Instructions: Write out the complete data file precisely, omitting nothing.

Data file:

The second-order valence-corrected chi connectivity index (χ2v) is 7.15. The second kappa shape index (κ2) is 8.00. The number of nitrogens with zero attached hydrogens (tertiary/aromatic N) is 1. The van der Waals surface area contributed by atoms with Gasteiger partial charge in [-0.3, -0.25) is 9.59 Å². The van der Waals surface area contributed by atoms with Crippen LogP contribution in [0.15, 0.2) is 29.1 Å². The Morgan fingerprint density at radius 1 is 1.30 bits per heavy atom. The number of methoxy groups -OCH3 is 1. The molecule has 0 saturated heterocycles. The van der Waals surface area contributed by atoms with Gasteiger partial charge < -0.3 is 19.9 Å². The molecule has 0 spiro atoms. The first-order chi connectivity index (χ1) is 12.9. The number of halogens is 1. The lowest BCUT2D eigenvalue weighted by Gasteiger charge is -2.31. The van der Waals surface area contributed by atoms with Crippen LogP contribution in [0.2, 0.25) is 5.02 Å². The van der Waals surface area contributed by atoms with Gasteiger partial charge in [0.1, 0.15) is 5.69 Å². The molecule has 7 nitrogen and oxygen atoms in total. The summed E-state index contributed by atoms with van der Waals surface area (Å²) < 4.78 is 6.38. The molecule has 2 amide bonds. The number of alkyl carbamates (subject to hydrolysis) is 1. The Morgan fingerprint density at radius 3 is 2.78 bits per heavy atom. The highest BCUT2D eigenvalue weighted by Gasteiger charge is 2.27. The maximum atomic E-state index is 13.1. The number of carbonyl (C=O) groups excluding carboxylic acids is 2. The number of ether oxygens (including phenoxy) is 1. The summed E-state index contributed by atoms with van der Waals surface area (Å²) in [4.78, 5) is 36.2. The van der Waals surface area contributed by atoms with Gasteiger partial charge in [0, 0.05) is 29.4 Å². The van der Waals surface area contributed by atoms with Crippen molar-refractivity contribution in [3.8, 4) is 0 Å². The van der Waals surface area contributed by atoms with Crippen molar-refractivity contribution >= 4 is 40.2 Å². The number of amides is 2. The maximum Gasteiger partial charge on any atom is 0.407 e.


The second-order valence-corrected chi connectivity index (χ2v) is 7.15. The second kappa shape index (κ2) is 8.00. The number of nitrogens with zero attached hydrogens (tertiary/aromatic N) is 1. The van der Waals surface area contributed by atoms with Gasteiger partial charge in [-0.3, -0.25) is 9.59 Å². The van der Waals surface area contributed by atoms with Crippen LogP contribution in [0.15, 0.2) is 29.1 Å². The Morgan fingerprint density at radius 1 is 1.30 bits per heavy atom. The number of methoxy groups -OCH3 is 1. The molecule has 0 saturated heterocycles. The van der Waals surface area contributed by atoms with Gasteiger partial charge < -0.3 is 19.9 Å². The molecule has 0 spiro atoms. The first-order chi connectivity index (χ1) is 12.9. The number of halogens is 1. The lowest BCUT2D eigenvalue weighted by Gasteiger charge is -2.31. The van der Waals surface area contributed by atoms with Crippen LogP contribution in [0.2, 0.25) is 5.02 Å². The van der Waals surface area contributed by atoms with Gasteiger partial charge in [0.1, 0.15) is 5.69 Å². The molecule has 7 nitrogen and oxygen atoms in total. The summed E-state index contributed by atoms with van der Waals surface area (Å²) < 4.78 is 6.38. The molecule has 2 amide bonds. The number of alkyl carbamates (subject to hydrolysis) is 1. The Morgan fingerprint density at radius 3 is 2.78 bits per heavy atom. The highest BCUT2D eigenvalue weighted by Gasteiger charge is 2.27. The maximum atomic E-state index is 13.1. The number of carbonyl (C=O) groups excluding carboxylic acids is 2. The number of ether oxygens (including phenoxy) is 1. The summed E-state index contributed by atoms with van der Waals surface area (Å²) in [4.78, 5) is 36.2. The van der Waals surface area contributed by atoms with Gasteiger partial charge in [0, 0.05) is 29.4 Å². The van der Waals surface area contributed by atoms with Crippen molar-refractivity contribution in [3.8, 4) is 0 Å². The van der Waals surface area contributed by atoms with Crippen molar-refractivity contribution >= 4 is 40.2 Å². The number of amides is 2. The maximum Gasteiger partial charge on any atom is 0.407 e.